Hitchcock was a connoisseur of fine food and fine wines. There was a wine cellar on the premises. Fresh dover sole, and steak and kidney pies were flown over from England. Hume Cronyn, who spent the weekends working with Hitchcock on a script in Scotts Valley remembered Hitchcock as a perfect host who "took a marvelous, malicious delight in seeing his guests fall apart with all those vintage wines and liquor he'd force".

The gardens were kept immaculate. Roy Rydell, Pacific Garden Mall landscape architect, was hired by Hitchcock. Rydell would send photos of the gardens to Hollywood for Mr. Hitchcock's approval. The house which went off at all angles had several patios. At the end of the rose garden was a twelve-foot mosaic by Georges Braque, the father of cubism. Unable to bring Braque to Scotts Valley for the installation, mosaic was installed by others and dismantled when the house was sold. In a sun-drenched section of the property delicious oranges and grapefruits were grown. Huge redwood trees towered over four landscaped acres.

As proud property owners, the Hitchcocks invited many notables to their mountain top retreat. Ingrid Bergman, her husband, Peter Lindstrom, and their daughter were guests, as well as the Jimmy Stewarts, Kim Novak, playwright Arthur Laurents, and of course, Princess Grace and Prince Rainier of Monaco with their children. It is said that Hitchcock re-oiled the near mile long drive to his property before the arrival of Princess Grace.

For these Scotts Valley holidays, the Hitchcocks would fly to San Francisco, where a chauffeured black limousine was on hand and they were quickly whisked down the Peninsula and over Highway 17 to their Scotts Valley estate.

The family spent Christmas of 1950 in Scotts Valley, and on this occasion, Hitchcock negotiated the sale of his first grape crop. In August of 1956, after an extensive trip abroad, the Hitchcocks arranged to have a party in Scotts Valley to celebrate their homecoming and birthdays. It was a large gathering. On other weekends that summer, Alfred, Alma and their cook drove from Los Angeles to their retreat; the cook in the back seat, Alma at the wheel and Alfred in e front passenger seat. Alfred did not drive.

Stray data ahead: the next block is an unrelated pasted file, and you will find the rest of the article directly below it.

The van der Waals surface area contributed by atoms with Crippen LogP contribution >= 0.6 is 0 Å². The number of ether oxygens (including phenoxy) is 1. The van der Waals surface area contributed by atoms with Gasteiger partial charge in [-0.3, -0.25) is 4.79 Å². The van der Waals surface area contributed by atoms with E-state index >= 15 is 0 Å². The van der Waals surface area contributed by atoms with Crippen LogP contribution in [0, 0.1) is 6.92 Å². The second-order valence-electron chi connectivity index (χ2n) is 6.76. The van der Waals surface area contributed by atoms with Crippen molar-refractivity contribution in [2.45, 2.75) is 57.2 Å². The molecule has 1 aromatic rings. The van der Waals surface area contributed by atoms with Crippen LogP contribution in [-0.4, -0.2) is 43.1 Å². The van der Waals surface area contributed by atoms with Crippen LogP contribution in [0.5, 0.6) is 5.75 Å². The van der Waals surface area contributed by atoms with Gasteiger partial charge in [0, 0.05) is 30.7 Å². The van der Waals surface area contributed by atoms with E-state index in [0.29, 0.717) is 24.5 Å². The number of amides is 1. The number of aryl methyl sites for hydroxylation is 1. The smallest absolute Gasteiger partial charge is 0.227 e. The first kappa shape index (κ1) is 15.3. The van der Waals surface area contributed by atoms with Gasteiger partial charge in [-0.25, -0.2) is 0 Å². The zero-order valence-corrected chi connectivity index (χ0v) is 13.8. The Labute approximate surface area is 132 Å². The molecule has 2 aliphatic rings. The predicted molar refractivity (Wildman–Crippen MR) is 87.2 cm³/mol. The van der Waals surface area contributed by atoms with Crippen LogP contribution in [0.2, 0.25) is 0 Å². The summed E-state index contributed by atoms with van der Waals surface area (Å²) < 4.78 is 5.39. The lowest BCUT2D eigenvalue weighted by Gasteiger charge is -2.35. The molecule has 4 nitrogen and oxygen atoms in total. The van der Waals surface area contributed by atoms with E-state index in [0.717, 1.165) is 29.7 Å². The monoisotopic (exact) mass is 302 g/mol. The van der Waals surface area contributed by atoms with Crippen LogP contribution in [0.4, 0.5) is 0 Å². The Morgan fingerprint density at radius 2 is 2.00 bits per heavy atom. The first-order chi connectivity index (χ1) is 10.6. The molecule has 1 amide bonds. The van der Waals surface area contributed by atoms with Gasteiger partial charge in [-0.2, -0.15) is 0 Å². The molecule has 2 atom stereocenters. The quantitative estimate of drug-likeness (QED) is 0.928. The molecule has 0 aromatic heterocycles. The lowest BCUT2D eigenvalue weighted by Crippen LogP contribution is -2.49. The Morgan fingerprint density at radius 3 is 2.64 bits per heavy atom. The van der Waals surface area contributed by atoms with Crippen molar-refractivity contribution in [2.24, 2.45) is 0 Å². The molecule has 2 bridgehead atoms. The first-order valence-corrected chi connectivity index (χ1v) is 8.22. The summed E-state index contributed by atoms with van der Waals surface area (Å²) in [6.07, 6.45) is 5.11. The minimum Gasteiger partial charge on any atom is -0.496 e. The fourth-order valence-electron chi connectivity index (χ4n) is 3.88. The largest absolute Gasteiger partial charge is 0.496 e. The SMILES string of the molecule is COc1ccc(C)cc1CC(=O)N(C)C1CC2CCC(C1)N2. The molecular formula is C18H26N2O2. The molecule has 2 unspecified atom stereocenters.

The were also in the area on June 9, 1960, when he was given an honorary doctorate from the University of California, Santa Cruz, for "magnificent accomplishments in the world of cinema".

His sixtieth birthday visit was saddened by the death of his little dog, Philip of Magnesia. Philip had run in front of a florist truck which was delivering a gift. The Hitchcock's last visit to their northern California home was in 1972. After a burglary, they became fearful and had all their priceless paintings replaced with copies.

Scotts Valleyites did not usually see their celebrated neighbors, but Tove Hauge recalls waiting on Mrs. Hitchcock and her daughter at Ye Old Danish Inn on two occasions. Electrician and Lockewood Lane resident, Irving Mack, received a note of appreciation for his work on the Hitchcock greenhouse. Mr. and Mrs. Hitchcock were thrilled with his work. Matchbooks with his profile on the cover were handed out, recalls Jacque Mack Rowland.

In 1974, after twenty-four years of ownership, the Hitchcock's decided to give up their comfortable and secluded mountain eyrie and the property was sold to the James Scoppetones.